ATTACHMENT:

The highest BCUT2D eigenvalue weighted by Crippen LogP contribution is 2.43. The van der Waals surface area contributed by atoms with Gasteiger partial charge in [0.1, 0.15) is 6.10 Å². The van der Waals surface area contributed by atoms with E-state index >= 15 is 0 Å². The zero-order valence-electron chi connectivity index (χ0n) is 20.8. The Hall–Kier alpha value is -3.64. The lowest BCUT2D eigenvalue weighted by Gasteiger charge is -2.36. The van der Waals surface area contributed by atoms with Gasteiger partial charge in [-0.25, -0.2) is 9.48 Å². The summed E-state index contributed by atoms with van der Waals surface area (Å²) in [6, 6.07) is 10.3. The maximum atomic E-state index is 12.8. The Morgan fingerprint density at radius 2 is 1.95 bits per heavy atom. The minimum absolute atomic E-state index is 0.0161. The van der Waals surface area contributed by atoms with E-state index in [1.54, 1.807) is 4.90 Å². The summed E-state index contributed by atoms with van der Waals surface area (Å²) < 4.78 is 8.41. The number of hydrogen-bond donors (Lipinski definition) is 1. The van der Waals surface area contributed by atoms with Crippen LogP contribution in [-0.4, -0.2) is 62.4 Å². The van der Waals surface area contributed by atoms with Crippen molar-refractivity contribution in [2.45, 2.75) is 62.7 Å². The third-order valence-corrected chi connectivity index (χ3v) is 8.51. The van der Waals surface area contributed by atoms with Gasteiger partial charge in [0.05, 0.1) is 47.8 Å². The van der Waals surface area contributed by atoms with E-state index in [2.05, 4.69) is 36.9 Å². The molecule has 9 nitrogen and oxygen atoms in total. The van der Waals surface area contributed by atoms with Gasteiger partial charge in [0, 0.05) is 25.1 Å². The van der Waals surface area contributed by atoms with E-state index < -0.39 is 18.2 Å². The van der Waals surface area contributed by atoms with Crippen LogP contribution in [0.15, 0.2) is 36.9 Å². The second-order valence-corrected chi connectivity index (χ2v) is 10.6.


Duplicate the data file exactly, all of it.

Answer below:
The highest BCUT2D eigenvalue weighted by Crippen LogP contribution is 2.43. The van der Waals surface area contributed by atoms with Gasteiger partial charge in [0.1, 0.15) is 6.10 Å². The van der Waals surface area contributed by atoms with E-state index >= 15 is 0 Å². The zero-order valence-electron chi connectivity index (χ0n) is 20.8. The Hall–Kier alpha value is -3.64. The lowest BCUT2D eigenvalue weighted by Gasteiger charge is -2.36. The van der Waals surface area contributed by atoms with Gasteiger partial charge in [-0.25, -0.2) is 9.48 Å². The summed E-state index contributed by atoms with van der Waals surface area (Å²) in [6, 6.07) is 10.3. The maximum atomic E-state index is 12.8. The Morgan fingerprint density at radius 2 is 1.95 bits per heavy atom. The minimum absolute atomic E-state index is 0.0161. The van der Waals surface area contributed by atoms with E-state index in [1.54, 1.807) is 4.90 Å². The summed E-state index contributed by atoms with van der Waals surface area (Å²) < 4.78 is 8.41. The number of hydrogen-bond donors (Lipinski definition) is 1. The van der Waals surface area contributed by atoms with Crippen LogP contribution in [-0.4, -0.2) is 62.4 Å². The van der Waals surface area contributed by atoms with Crippen molar-refractivity contribution in [2.45, 2.75) is 62.7 Å². The third-order valence-corrected chi connectivity index (χ3v) is 8.51. The van der Waals surface area contributed by atoms with Gasteiger partial charge in [0.05, 0.1) is 47.8 Å². The van der Waals surface area contributed by atoms with E-state index in [2.05, 4.69) is 36.9 Å². The molecule has 9 nitrogen and oxygen atoms in total. The van der Waals surface area contributed by atoms with Gasteiger partial charge in [0, 0.05) is 25.1 Å². The van der Waals surface area contributed by atoms with E-state index < -0.39 is 18.2 Å². The van der Waals surface area contributed by atoms with Crippen LogP contribution in [0.15, 0.2) is 36.9 Å². The second-order valence-corrected chi connectivity index (χ2v) is 10.6.